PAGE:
Telkom's property poser

TELKOM should – if it’s not already doing so – investigate options to divest its property portfolio, including its Pretoria central business district office blocks.

Such a move would create shareholder value and take Telkom [JSE:TKG] into a new and modern corporate space that will signal its intention to become more efficient.

Selling off some or all of Telkom’s real estate could give Africa’s largest fixed-line telephone group significant financial flexibility – which in turn would maximise shareholder value.

The company, which is in the process of shedding excess weight, could use proceeds from the sale of its properties to invest in brand positioning. It could add firepower to its strong balance sheet and also invest in much-needed broadband access.

One of SA's largest real estate portfolios

Telkom says its property portfolio has arisen through various purchases throughout its long history, which goes back to its role as part of the old apartheid South Africa's postal services.

This role has been recently revived by President Jacob Zuma through the introduction of a new ministry of telecommunications and postal services led by Siyabonga Cwele.

If one travels around this vast and beautiful country one is likely to come across disused Telkom properties, some of them dilapidated. This is a drain on Telkom, which has to pay huge amounts for security and maintenance.

If Telkom is not using these buildings, isn’t it more prudent for the company to sell them off and create value?

Ian Russell - Telkom’s chief procurement officer, who was appointed in February 2014 - says in the company’s integrated annual report, published on Monday July 28: “Doing this issue justice is a complex discussion, but let me try and summarise it quite briefly.

"The portfolio includes land that we have acquired, for example, in establishing our regional and head offices, our networks, masts and towers, our retail outlets, and our back-office contact centres.”

He further notes: “Understandably we are now asking ourselves whether this huge portfolio is appropriate for a 21st century communications company.”

Unfortunately, time is not on Telkom’s side to procrastinate on whether to sell or not, as costs related to managing these properties are escalating and contributing to the company’s excess weight.

Russell is best advised to reflect on whether Telkom still needs all its empty buildings in small towns.

I suggest that Telkom sell these buildings to the highest bidder or to government agencies.

“We have started our analysis to see how we can maximise shareholder value from this asset base,” says Russel.

Empowerment considerations get in the way

However, it seems as if the process to divest Telkom’s properties is being delayed by considerations of broad-based black economic empowerment (B-BBEE). Whether this is right or wrong is debatable, depending on which side of the B-BBEE one belongs.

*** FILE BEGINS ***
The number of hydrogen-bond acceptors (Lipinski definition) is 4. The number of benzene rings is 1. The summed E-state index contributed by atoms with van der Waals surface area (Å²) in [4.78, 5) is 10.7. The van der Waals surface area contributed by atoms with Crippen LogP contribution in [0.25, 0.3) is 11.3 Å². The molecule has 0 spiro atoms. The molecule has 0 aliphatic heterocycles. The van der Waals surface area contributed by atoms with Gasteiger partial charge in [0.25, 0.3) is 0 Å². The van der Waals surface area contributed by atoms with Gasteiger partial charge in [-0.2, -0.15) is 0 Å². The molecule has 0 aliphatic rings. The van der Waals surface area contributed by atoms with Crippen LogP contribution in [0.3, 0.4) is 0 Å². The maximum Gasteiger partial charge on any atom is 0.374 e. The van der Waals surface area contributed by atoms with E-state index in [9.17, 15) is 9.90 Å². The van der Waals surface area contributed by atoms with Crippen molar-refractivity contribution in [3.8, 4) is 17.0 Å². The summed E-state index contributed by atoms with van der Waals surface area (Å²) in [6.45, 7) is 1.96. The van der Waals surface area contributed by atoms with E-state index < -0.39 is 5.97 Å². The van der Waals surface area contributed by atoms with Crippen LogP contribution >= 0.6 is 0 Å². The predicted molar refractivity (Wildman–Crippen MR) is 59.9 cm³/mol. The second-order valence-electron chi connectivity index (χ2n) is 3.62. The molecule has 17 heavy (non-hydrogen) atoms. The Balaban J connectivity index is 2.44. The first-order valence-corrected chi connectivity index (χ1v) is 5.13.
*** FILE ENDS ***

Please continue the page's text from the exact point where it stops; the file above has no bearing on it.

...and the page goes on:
It might very well be that Russell and his team are seeking credible B-BBEE companies to buy these redundant assets.

This argument is reinforced by Russel’s assertion that: “Telkom has a valuable asset base that, with some creativity, can be used effectively to empower enterprise development and make a positive contribution to building the South African economy. I think we can drive some very exciting initiatives as part of our enterprise development strategy with our supply base.”

This begs the question: why is Telkom taking so long to get rid of this real estate portfolio, which is not generating any income?

Russell says while no decisions have been made, the move to sell or not to sell should be in line with Telkom’s vision and strategy, so that “we can create a fit-for-function property story”.

 “We plan to finalise this strategy, and our five-year implementation plan, during the second half of the 2015 financial year and will be presenting to the board for their consideration,” says Russel.

“In doing so, once we have a more detailed appreciation of the full nature of property assets, we will be reviewing the implications for the balance sheet.”

For now it seems as if 2015 is a long wait to implement any strategy that could save Telkom billions of rands.

Russell agrees that the facilities management bill, particularly in terms of energy, is substantial for the fixed-line telephone group and is “placing a significant cost burden on the business”.

If I were a Telkom investor, I wouldn't care who gets their hands on Telkom’s lucrative real estate portfolio.

I would be interested in whether Telkom executives can find a best way to derive more value for my investments, and if that’s done through selling the properties to a B-BBEE firm/s or a big real estate company this wouldn't concern me.

I would be focused on getting a fat dividend in 2015, which is likely to be reinstated by Telkom executives, subject to the company delivering stellar performance.

 - Fin24

*Gugu Lourie is a former correspondent for Thomson Reuters, Business Report, Finweek magazine and Fin24 (writing a blog titled 'Googled'). He is the editor of Views expressed are his own. Follow him on #twitter @LourieGugu.

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